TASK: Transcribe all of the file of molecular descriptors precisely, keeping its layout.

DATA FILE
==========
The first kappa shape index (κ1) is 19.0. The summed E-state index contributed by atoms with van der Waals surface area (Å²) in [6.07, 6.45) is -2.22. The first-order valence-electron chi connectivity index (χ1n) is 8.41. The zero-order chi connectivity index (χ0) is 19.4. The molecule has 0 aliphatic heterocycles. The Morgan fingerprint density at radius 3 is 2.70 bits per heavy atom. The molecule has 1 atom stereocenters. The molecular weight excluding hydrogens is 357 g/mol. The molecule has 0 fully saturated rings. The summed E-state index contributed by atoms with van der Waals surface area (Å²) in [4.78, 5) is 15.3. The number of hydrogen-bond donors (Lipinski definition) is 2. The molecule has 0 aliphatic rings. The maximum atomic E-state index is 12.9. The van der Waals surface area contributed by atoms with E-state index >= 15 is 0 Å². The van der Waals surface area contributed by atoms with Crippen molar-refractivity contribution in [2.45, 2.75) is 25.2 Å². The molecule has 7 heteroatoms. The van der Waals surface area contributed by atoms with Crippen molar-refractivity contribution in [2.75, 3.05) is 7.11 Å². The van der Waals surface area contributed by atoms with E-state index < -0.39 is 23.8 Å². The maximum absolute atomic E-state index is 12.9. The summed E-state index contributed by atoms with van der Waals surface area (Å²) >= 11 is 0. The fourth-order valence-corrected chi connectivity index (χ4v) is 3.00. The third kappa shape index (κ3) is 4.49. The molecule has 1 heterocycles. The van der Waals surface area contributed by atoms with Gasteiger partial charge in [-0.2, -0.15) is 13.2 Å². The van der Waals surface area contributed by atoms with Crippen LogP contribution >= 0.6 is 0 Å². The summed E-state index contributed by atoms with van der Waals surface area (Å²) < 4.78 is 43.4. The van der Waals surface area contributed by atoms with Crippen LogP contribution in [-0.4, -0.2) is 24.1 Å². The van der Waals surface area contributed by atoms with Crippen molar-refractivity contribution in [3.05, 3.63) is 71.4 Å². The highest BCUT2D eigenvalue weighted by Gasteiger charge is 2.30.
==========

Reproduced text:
The first kappa shape index (κ1) is 19.0. The summed E-state index contributed by atoms with van der Waals surface area (Å²) in [6.07, 6.45) is -2.22. The first-order valence-electron chi connectivity index (χ1n) is 8.41. The zero-order chi connectivity index (χ0) is 19.4. The molecule has 0 aliphatic heterocycles. The Morgan fingerprint density at radius 3 is 2.70 bits per heavy atom. The molecule has 1 atom stereocenters. The molecular weight excluding hydrogens is 357 g/mol. The molecule has 0 fully saturated rings. The summed E-state index contributed by atoms with van der Waals surface area (Å²) in [4.78, 5) is 15.3. The number of hydrogen-bond donors (Lipinski definition) is 2. The molecule has 0 aliphatic rings. The maximum atomic E-state index is 12.9. The van der Waals surface area contributed by atoms with E-state index >= 15 is 0 Å². The van der Waals surface area contributed by atoms with Crippen molar-refractivity contribution in [2.45, 2.75) is 25.2 Å². The molecule has 7 heteroatoms. The van der Waals surface area contributed by atoms with Crippen molar-refractivity contribution in [2.75, 3.05) is 7.11 Å². The van der Waals surface area contributed by atoms with E-state index < -0.39 is 23.8 Å². The maximum absolute atomic E-state index is 12.9. The summed E-state index contributed by atoms with van der Waals surface area (Å²) >= 11 is 0. The fourth-order valence-corrected chi connectivity index (χ4v) is 3.00. The third kappa shape index (κ3) is 4.49. The molecule has 1 heterocycles. The van der Waals surface area contributed by atoms with Gasteiger partial charge in [-0.2, -0.15) is 13.2 Å². The van der Waals surface area contributed by atoms with Crippen LogP contribution >= 0.6 is 0 Å². The summed E-state index contributed by atoms with van der Waals surface area (Å²) < 4.78 is 43.4. The van der Waals surface area contributed by atoms with Crippen LogP contribution in [-0.4, -0.2) is 24.1 Å². The van der Waals surface area contributed by atoms with Crippen molar-refractivity contribution in [3.05, 3.63) is 71.4 Å². The highest BCUT2D eigenvalue weighted by Gasteiger charge is 2.30.